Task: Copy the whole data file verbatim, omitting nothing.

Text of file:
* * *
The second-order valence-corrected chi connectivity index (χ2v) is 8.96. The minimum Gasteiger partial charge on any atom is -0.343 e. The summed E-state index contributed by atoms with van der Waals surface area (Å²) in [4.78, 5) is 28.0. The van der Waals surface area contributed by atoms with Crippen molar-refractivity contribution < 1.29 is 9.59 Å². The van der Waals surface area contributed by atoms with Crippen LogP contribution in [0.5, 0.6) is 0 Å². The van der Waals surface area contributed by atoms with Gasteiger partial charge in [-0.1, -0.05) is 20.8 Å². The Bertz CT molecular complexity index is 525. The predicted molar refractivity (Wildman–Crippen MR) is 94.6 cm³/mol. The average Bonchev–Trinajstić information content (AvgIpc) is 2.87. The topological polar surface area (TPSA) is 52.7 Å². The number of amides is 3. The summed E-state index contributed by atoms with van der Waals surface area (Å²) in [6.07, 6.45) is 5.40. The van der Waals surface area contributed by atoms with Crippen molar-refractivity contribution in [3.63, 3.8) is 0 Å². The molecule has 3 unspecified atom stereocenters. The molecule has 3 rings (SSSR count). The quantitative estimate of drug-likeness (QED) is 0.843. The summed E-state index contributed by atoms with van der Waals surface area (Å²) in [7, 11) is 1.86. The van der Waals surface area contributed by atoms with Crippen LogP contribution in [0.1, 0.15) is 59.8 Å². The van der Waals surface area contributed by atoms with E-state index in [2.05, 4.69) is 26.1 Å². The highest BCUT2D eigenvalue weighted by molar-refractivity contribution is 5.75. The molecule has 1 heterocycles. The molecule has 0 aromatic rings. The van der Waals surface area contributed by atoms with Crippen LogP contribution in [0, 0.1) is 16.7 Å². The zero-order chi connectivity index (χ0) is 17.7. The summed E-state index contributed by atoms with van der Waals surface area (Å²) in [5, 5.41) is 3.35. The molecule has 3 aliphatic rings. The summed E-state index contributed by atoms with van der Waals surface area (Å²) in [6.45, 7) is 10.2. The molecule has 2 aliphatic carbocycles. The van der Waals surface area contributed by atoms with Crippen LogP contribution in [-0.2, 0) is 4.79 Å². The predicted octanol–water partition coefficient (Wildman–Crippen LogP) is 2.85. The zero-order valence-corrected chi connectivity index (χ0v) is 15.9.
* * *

The second-order valence-corrected chi connectivity index (χ2v) is 8.96. The minimum Gasteiger partial charge on any atom is -0.343 e. The summed E-state index contributed by atoms with van der Waals surface area (Å²) in [4.78, 5) is 28.0. The van der Waals surface area contributed by atoms with Crippen molar-refractivity contribution < 1.29 is 9.59 Å². The van der Waals surface area contributed by atoms with Crippen LogP contribution in [0.5, 0.6) is 0 Å². The van der Waals surface area contributed by atoms with Gasteiger partial charge in [-0.1, -0.05) is 20.8 Å². The Bertz CT molecular complexity index is 525. The predicted molar refractivity (Wildman–Crippen MR) is 94.6 cm³/mol. The average Bonchev–Trinajstić information content (AvgIpc) is 2.87. The topological polar surface area (TPSA) is 52.7 Å². The number of amides is 3. The summed E-state index contributed by atoms with van der Waals surface area (Å²) in [6.07, 6.45) is 5.40. The van der Waals surface area contributed by atoms with Crippen molar-refractivity contribution in [3.63, 3.8) is 0 Å². The molecule has 3 unspecified atom stereocenters. The molecule has 3 rings (SSSR count). The quantitative estimate of drug-likeness (QED) is 0.843. The summed E-state index contributed by atoms with van der Waals surface area (Å²) in [7, 11) is 1.86. The van der Waals surface area contributed by atoms with Crippen LogP contribution in [0.1, 0.15) is 59.8 Å². The van der Waals surface area contributed by atoms with E-state index in [2.05, 4.69) is 26.1 Å². The highest BCUT2D eigenvalue weighted by molar-refractivity contribution is 5.75. The molecule has 1 heterocycles. The molecule has 0 aromatic rings. The van der Waals surface area contributed by atoms with Crippen LogP contribution in [0, 0.1) is 16.7 Å². The zero-order chi connectivity index (χ0) is 17.7. The summed E-state index contributed by atoms with van der Waals surface area (Å²) in [5, 5.41) is 3.35. The molecule has 3 aliphatic rings. The summed E-state index contributed by atoms with van der Waals surface area (Å²) in [6.45, 7) is 10.2. The molecule has 2 aliphatic carbocycles. The van der Waals surface area contributed by atoms with Crippen LogP contribution in [-0.2, 0) is 4.79 Å². The predicted octanol–water partition coefficient (Wildman–Crippen LogP) is 2.85. The zero-order valence-corrected chi connectivity index (χ0v) is 15.9.